More power to spend

In­di­ans will now be left with more dis­pos­able in­come, but would it be enough for them to buy a house or ser­vice their home loans?

HT Estates - - FRONT PAGE - Van­dana Ram­nani

Does the maiden Bud­get pre­sented by fi­nance min­is­ter Arun Jait­ley mo­ti­vate you to buy a house? Prob­a­bly it will if you’re a first-time home­buyer sit­ting on the fence for a cou­ple of years, un­de­cided on how to bear the bur­den of high in­fla­tion or ser­vice a loan in an ev­er­in­creas­ing in­ter­est rate regime.

For the record, some of the tax ben­e­fits pro­posed in the bud­get in­clude rais­ing of tax ex­emp­tion limit from ₹ 2 lakh to ₹ 2.5 lakh. This will go a long way in en­hanc­ing house­hold sav­ings. Ad­di­tion­ally, the limit on home loan in­ter­est has been in­creased from ₹ 1.5 lakh to ₹ 2 lakh and third, the ex­emp­tion limit for in­vest­ments by in­di­vid­u­als in fi­nan­cial in­stru­ments has been in­creased from ₹ 1 lakh to ₹ 1.5 lakh. There­fore, in­creased sav­ings cou­pled with an in­creased tax ben­e­fit may go a long way in mo­ti­vat­ing home­buy­ers to pur­chase a house.

Ac­cord­ing to Neeraj Bansal, part­ner and head of real es­tate and con­struc­tion, KPMG in In­dia, avail­abil­ity of a cheaper loan cou­pled with in­crease in in­come tax de­duc­tion on hous­ing loan in­ter­est by ₹ 50,000 should boost de­mand and cer­tainly help re­vive the sale of hous­ing units in the coun­try. The hous­ing sec­tor could wit­ness a mod­er­ate surge in its quar­terly ab­sorp­tion rate of about 40,000-50,000 units in the short term. How­ever, cer­tain fac­tors such as high in­ven­tory of un­sold flats (about 3 lakh units), high prop­erty prices and high in­ter­est rates would keep a check on the sales. The mar­ginal in­crease in dis­pos­able in­come in the hands of in­di­vid­u­als as ba­sic ex­emp­tion lim­its and de­duc­tion un­der Sec­tion 80C (raised by ₹ 50,000 each), should fur­ther en­hance flow of funds into the sec­tor from in­di­vid­ual sav­ings.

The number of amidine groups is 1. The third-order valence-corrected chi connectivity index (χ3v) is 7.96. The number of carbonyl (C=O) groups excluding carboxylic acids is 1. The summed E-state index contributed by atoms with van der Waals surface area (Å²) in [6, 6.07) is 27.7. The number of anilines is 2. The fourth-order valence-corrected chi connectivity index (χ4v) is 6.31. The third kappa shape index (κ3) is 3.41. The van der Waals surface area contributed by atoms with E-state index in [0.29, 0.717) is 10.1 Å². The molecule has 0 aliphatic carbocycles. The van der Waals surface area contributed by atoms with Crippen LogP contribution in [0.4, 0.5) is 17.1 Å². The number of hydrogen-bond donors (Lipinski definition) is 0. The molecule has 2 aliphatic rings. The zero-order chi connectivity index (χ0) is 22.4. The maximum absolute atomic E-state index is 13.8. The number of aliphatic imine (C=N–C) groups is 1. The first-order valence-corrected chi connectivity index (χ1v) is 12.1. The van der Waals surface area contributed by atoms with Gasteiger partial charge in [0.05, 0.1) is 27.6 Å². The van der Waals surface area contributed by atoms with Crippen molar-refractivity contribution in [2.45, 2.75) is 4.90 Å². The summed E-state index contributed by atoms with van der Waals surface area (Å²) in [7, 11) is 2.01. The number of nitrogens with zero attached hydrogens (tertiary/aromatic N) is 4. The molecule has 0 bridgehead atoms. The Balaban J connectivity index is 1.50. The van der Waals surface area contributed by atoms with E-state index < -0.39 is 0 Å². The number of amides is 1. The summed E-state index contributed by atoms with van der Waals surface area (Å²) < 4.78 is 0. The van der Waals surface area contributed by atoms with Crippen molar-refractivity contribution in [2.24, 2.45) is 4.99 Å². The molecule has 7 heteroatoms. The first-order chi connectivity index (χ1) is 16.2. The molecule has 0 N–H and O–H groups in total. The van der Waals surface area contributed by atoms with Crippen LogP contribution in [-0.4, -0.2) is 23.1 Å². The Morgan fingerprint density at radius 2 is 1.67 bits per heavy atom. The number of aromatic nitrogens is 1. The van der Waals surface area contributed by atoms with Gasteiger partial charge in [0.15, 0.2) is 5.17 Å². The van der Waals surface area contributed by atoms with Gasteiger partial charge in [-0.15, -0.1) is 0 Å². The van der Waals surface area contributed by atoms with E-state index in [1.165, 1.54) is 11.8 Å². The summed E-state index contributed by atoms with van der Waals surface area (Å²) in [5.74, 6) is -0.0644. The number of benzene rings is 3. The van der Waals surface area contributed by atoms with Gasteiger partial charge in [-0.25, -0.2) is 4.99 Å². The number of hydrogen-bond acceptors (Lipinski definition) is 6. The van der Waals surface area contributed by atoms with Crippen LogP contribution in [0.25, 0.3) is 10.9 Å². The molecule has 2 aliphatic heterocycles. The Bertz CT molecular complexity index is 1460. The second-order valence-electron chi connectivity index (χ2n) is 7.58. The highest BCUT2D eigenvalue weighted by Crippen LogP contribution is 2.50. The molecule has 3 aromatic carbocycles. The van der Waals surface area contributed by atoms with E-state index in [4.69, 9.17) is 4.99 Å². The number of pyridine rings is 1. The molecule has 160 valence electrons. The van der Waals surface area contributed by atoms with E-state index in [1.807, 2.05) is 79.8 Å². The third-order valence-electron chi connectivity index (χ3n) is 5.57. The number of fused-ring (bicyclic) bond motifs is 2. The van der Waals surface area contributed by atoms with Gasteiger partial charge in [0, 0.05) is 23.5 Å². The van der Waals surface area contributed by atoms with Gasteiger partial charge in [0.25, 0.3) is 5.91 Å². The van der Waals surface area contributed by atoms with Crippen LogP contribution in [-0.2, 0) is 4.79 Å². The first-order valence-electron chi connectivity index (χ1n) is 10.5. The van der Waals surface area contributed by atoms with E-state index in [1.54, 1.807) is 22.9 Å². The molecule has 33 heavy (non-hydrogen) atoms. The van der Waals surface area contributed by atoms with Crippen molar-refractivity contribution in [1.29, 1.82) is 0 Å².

This is what the cu­mu­la­tive ef­fect on your sav­ings will be like (See box). If you earn ₹ 9 lakh a year and are avail­ing of all the three ma­jor ex­emp­tions, you will end up sav­ing about ₹ 20,600 on an an­nual ba­sis. You will now not only have more money at your dis­posal, you will also be el­i­gi­ble for a higher home loan as your to­tal tax payable will now be ₹ 41,200 com­pared to ₹ 61,800 un­der the pre­vi­ous tax regime.

En­hance­ment in the ex­emp­tion limit cou­pled with in­crease in the ex­emp­tion un­der Sec­tion 80C and home loan in­ter­est will in­crease spend­ing power in the hands of in­di­vid­u­als and also make home loans more tax ef­fec­tive. Th­ese mea­sures should boost de­mand in the hous­ing sec­tor and en­cour­age in­di­vid­u­als to chan­nelise their sav­ings/ in­crease in per­sonal dis­pos­able in­come to­wards own­ing their own house rather than spend­ing in non-pro­duc­tive as­sets such as gold etc, adds Gaurav Karnik, tax part­ner-real es­tate prac­tice, Ernst and Young.

Ge­tam­ber Anand, pres­i­dent ( elect), CREDAI and CMD, ATS Group, says that the sec­tor ap­pre­ci­ates the bud­get, es­pe­cially the in­crease in the limit of the in­come tax re­bate on hous­ing from ₹ 1.5 lakh to ₹ 2 lakh...All in all, it’s a good bud­get and we’ll give it a 7 on 10 and hope to in­ter­act more and more with the fi­nance min­is­ter in the di­rec­tion of achiev­ing the goal of hous­ing to all by 2022.”


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